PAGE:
Within the next few weeks, we’ll see the second edition of Live Pterosaurs in America; the first edition was the best-selling nonfiction cryptozoology book on live pterosaurs (through Amazon.com sales). A few details are being released early, before the book becomes available. New to the second edition are the following (but these are just an incomplete sampling of some of what’s new).
The man and his grandmother saw the large apparently smooth-skinned creature, on July 15, 2004, flying about a hundred feet above an Arby’s restuarant in St. Louis . . .
Q: What time of day or night?
A: . . . between 7:00 and 7:30 pm, it was still good daylight at the time.
Q: How wide would you estimate its wings were?
A: [It’s] hard to be precise, but I say around twenty feet; it could have been a bit wider though . . . an impressive wingspan . . . widest I’ve ever seen. . . .
Two Pterosaurs in Washington State (anonymous eyewitness)
I was 15 yrs old [when] I saw two ropens together sitting on a fence. I was riding my bike home from a friend’s house around 5 pm in [a town in southwest Washington state]. I lived in the country with my parents . . . on a wood plank fence were two of the biggest bird-like creatures I could ever imagine! I almost crashed my bike! They were about 50 ft from me . . . I noticed . . . their heads, then I thought this can’t be! Could they be dinosaurs? . . .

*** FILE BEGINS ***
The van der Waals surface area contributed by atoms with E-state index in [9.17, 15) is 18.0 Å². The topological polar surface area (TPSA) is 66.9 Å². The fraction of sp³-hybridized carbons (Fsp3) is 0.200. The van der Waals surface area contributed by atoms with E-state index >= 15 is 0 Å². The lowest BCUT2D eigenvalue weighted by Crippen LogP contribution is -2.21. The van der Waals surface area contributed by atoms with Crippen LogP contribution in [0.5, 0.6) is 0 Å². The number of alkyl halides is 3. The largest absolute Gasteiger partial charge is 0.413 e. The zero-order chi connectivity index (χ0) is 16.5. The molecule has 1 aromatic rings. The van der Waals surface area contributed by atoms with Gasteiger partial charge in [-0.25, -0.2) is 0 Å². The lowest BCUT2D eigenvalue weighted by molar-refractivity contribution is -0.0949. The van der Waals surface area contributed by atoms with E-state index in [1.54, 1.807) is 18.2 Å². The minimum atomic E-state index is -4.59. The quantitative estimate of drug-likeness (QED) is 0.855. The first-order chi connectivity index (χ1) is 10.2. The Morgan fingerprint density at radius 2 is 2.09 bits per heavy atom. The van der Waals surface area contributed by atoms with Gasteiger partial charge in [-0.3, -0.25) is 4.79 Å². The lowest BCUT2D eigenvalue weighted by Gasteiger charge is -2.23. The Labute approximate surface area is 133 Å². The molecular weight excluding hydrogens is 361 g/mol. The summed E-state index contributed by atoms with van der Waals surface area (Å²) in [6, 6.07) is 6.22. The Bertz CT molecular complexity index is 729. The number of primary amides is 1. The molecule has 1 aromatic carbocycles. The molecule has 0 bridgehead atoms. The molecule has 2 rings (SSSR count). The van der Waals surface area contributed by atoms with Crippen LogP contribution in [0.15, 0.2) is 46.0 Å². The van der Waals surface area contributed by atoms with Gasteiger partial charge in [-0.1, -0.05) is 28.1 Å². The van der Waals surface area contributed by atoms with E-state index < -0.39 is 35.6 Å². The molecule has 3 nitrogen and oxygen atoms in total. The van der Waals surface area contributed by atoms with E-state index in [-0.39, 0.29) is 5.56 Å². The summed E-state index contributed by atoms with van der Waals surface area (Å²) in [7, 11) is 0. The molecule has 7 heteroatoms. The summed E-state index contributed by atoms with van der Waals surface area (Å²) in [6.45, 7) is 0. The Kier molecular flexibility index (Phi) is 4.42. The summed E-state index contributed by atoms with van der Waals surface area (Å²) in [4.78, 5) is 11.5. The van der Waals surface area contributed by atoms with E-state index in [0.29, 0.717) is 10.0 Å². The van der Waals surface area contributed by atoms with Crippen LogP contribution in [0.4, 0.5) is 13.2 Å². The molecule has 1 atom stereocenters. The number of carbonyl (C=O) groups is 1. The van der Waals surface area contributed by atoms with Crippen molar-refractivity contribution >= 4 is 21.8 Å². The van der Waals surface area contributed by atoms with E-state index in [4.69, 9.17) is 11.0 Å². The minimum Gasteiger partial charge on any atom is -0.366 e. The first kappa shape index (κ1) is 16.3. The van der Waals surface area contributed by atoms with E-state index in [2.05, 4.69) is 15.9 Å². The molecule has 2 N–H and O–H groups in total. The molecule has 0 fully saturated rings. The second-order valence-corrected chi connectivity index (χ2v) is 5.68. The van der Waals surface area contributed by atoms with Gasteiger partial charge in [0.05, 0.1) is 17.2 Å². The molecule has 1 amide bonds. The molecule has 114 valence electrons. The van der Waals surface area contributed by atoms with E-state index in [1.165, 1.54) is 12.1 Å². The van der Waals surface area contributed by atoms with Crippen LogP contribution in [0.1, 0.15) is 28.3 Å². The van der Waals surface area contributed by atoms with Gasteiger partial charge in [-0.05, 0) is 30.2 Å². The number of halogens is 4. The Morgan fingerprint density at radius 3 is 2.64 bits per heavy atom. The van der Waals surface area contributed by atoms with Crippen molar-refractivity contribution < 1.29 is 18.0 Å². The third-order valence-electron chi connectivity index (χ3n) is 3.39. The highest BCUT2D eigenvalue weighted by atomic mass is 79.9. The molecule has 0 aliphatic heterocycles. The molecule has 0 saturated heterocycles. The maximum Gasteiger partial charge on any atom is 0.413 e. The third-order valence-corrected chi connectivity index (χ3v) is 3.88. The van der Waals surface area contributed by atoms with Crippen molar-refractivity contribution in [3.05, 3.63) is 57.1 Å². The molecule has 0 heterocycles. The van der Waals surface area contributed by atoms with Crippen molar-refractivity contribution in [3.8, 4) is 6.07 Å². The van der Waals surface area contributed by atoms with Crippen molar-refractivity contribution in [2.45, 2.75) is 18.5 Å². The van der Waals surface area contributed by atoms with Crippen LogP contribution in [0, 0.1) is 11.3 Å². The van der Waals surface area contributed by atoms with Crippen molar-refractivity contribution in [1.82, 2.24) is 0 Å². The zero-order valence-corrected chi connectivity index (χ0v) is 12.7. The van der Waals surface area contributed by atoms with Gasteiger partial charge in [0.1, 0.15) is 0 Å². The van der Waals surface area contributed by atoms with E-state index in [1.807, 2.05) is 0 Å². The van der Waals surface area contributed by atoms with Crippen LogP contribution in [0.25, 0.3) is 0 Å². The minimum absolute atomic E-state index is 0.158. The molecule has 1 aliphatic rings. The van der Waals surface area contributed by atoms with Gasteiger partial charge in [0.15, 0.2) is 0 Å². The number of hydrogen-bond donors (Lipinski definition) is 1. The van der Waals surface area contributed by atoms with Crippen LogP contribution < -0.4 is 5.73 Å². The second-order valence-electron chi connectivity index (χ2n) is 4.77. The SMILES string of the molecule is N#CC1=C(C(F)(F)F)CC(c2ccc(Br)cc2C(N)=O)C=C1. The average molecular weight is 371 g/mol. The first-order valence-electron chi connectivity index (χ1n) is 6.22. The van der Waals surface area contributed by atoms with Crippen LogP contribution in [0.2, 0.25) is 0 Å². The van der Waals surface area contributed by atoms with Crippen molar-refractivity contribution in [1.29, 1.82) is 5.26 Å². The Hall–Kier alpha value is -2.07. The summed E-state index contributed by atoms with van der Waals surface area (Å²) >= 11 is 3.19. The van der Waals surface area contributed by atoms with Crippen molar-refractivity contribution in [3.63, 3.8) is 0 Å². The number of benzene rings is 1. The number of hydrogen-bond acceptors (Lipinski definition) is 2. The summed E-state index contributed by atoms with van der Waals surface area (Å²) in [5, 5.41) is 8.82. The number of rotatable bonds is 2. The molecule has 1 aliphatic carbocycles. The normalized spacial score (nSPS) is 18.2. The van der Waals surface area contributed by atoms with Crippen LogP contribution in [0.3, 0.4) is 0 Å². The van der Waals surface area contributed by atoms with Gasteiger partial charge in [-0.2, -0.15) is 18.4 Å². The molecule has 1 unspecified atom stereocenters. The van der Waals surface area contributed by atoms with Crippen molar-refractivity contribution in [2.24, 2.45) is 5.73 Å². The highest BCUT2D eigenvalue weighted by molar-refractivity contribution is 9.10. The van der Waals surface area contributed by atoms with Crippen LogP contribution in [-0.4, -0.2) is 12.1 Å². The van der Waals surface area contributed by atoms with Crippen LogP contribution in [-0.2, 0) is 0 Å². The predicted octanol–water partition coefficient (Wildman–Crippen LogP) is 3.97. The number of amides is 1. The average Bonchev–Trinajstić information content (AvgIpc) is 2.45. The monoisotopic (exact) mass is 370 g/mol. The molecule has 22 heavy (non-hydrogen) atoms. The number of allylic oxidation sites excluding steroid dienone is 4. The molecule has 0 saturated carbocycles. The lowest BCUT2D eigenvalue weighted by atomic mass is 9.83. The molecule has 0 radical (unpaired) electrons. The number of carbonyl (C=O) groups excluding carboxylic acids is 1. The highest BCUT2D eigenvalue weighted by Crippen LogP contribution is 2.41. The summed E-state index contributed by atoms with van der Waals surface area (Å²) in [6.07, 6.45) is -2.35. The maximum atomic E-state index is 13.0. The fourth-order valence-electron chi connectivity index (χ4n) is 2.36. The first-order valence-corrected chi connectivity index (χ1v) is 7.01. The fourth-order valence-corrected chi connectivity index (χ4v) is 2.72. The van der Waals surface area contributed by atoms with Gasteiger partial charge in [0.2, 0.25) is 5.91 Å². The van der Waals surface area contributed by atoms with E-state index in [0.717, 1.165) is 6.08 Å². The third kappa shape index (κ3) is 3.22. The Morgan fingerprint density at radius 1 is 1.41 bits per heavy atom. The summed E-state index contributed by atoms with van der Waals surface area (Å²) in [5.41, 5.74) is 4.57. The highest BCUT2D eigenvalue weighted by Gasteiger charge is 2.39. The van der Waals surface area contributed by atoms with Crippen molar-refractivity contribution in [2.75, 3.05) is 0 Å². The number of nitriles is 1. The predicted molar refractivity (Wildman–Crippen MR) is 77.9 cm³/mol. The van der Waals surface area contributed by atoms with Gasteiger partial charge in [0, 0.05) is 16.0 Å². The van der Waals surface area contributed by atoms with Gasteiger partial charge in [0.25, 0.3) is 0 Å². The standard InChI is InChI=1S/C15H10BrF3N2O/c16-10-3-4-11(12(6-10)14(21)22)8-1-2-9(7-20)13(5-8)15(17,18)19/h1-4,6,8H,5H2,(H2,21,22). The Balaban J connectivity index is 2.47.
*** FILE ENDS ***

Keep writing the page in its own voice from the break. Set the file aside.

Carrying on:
[Their] heads I would have to say it was maybe 4 ft long with the beak. . . . Their tails were . . . maybe 6 ft long . . . I can tell you I believe their wing span was about 20 ft tip to tip. . . . We were able to follow where they landed after leaving the fence; it was behind our ranch to a pond where a neighbor grew trout.
Chapter 6: Marfa Lights of Texas
Some accounts, not quite like James’s observations, involve “dancing” behavior. But if the lights are made by ropen-like animals, why would they move like that? Of course ropens in Texas might be hunting bats, but how could dancing help them catch bats? Insects! Of course lights attract insects. After two ropens have glowed in one area long enough to concentrate insects, they separate for awhile to allow the bats to feel safe in catching those insects. Soon the ropens return to catch the bats.